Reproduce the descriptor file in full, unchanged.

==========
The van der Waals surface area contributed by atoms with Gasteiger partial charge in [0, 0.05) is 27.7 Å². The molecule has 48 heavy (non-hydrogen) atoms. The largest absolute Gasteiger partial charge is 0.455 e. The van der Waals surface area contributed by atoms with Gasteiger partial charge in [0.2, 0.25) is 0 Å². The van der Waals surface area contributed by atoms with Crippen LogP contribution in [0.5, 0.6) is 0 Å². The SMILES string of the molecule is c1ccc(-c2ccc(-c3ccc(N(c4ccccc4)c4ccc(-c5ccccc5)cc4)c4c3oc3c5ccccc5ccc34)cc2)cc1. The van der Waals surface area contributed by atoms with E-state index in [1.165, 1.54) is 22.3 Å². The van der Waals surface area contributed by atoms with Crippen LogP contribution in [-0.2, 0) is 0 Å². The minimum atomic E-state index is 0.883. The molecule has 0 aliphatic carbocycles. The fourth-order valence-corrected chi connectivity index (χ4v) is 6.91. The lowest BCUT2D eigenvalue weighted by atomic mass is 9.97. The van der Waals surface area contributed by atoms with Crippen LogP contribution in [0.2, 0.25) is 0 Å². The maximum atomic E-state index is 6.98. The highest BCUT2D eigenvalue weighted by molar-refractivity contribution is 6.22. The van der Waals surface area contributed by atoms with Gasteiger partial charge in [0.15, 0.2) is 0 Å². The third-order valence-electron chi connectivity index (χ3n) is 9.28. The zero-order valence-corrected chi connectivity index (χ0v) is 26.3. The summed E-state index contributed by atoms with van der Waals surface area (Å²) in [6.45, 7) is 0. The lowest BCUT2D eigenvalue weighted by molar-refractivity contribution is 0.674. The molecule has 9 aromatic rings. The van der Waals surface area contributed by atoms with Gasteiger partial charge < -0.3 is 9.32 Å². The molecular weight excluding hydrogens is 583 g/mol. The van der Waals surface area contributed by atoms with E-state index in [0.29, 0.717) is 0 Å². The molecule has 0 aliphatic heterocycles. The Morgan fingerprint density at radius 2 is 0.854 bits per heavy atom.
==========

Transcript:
The van der Waals surface area contributed by atoms with Gasteiger partial charge in [0, 0.05) is 27.7 Å². The molecule has 48 heavy (non-hydrogen) atoms. The largest absolute Gasteiger partial charge is 0.455 e. The van der Waals surface area contributed by atoms with Gasteiger partial charge in [0.2, 0.25) is 0 Å². The van der Waals surface area contributed by atoms with Crippen LogP contribution in [0.5, 0.6) is 0 Å². The SMILES string of the molecule is c1ccc(-c2ccc(-c3ccc(N(c4ccccc4)c4ccc(-c5ccccc5)cc4)c4c3oc3c5ccccc5ccc34)cc2)cc1. The van der Waals surface area contributed by atoms with E-state index in [1.165, 1.54) is 22.3 Å². The van der Waals surface area contributed by atoms with Crippen LogP contribution in [-0.2, 0) is 0 Å². The minimum atomic E-state index is 0.883. The molecule has 0 aliphatic carbocycles. The fourth-order valence-corrected chi connectivity index (χ4v) is 6.91. The lowest BCUT2D eigenvalue weighted by atomic mass is 9.97. The van der Waals surface area contributed by atoms with Crippen LogP contribution in [0.2, 0.25) is 0 Å². The maximum atomic E-state index is 6.98. The highest BCUT2D eigenvalue weighted by molar-refractivity contribution is 6.22. The van der Waals surface area contributed by atoms with Gasteiger partial charge in [0.15, 0.2) is 0 Å². The third-order valence-electron chi connectivity index (χ3n) is 9.28. The zero-order valence-corrected chi connectivity index (χ0v) is 26.3. The summed E-state index contributed by atoms with van der Waals surface area (Å²) in [6.45, 7) is 0. The lowest BCUT2D eigenvalue weighted by molar-refractivity contribution is 0.674. The molecule has 9 aromatic rings. The van der Waals surface area contributed by atoms with Gasteiger partial charge < -0.3 is 9.32 Å². The molecular weight excluding hydrogens is 583 g/mol. The van der Waals surface area contributed by atoms with E-state index in [0.29, 0.717) is 0 Å². The molecule has 0 aliphatic heterocycles. The Morgan fingerprint density at radius 2 is 0.854 bits per heavy atom.